Frampton Court 1368

Stroud, England, Gloucestershire, Stroud

Brief Description

Frampton Court has a mid-18th century water garden, with 19th- and 20th-century gardens near the house. The gardens cover around two hectares within the wider parkland of around 25 hectares.


The house was re-built in around 1650. The present house was built after 1727. With the new house went a new garden and avenues. By 1817 the formal gardens had been removed and a park laid out.

Visitor Facilities

Private tours for groups of 10 or more people can be arranged during the summer months.

Detailed Description

The following is from the Register of Parks and Gardens of Special Historic Interest. For the most up-to-date Register entry, please visit the The National Heritage List for England (NHLE):

Gardens with mid-18th-century Orangery on earlier canal, and small early 19th-century landscape park, associated with a country house of the 1730s.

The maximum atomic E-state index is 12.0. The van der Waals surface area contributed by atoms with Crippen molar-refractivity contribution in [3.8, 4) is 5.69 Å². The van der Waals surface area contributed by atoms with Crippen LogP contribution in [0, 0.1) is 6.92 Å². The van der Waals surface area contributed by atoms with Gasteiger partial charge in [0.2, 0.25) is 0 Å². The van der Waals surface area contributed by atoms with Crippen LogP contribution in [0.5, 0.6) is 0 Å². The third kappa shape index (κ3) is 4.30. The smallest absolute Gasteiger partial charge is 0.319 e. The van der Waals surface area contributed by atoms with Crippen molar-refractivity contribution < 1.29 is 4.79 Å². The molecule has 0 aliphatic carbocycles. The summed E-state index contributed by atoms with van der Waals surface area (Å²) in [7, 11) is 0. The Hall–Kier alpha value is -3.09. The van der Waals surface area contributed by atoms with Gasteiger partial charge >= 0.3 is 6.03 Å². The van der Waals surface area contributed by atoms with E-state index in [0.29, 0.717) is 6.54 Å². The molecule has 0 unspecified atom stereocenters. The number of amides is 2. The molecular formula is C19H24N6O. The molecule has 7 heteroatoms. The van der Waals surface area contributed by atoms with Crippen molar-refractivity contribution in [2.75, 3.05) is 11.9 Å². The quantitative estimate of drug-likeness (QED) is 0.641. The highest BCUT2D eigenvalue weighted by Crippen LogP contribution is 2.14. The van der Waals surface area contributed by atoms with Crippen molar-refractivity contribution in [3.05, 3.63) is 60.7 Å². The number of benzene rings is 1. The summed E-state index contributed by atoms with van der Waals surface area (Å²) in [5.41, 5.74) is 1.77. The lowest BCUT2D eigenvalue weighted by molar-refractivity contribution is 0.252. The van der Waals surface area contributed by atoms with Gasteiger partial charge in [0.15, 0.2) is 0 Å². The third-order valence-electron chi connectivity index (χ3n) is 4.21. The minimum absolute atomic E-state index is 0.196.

The large village of Frampton on Severn stands on low ground c 1km from the east bank of the River Severn. It is on the B4071, which leads off the A38 from Bristol to Gloucester, c 15km to the north-east. The village is ranged around and south-west of The Green, which is c 700m long and 80m wide with its north-east end abutting the B4071. Frampton Court and its park front the south-east side of the north-east half of The Green. The area here registered is c 25ha.


A deed of 1807 refers to two 'lately erected' lodges (Kingsley 1992). One, no longer extant, adjoined the main entrance off The Green, c 100m west of the house. This entrance has mid C18, rusticated ashlar gate piers with ball finials and wrought-iron gates, with pedestrian wickets to either side (all listed grade II). From here the drive curves eastwards, to the gravel sweep before the main, north-west front of the house.

The other lodge of c 1807 is that at the east entrance, on the north-east side of the park. It is a small, single-storey structure, extensively modernised in the C20. The rusticated ashlar gate piers with ball finials and decorative wrought-iron gates (all listed grade II*) were probably installed, like those at the main entrance, soon after the construction of the house in the early 1730s. From here a green drive, no longer used in the later C20, ran almost due west across the park to the front of the house.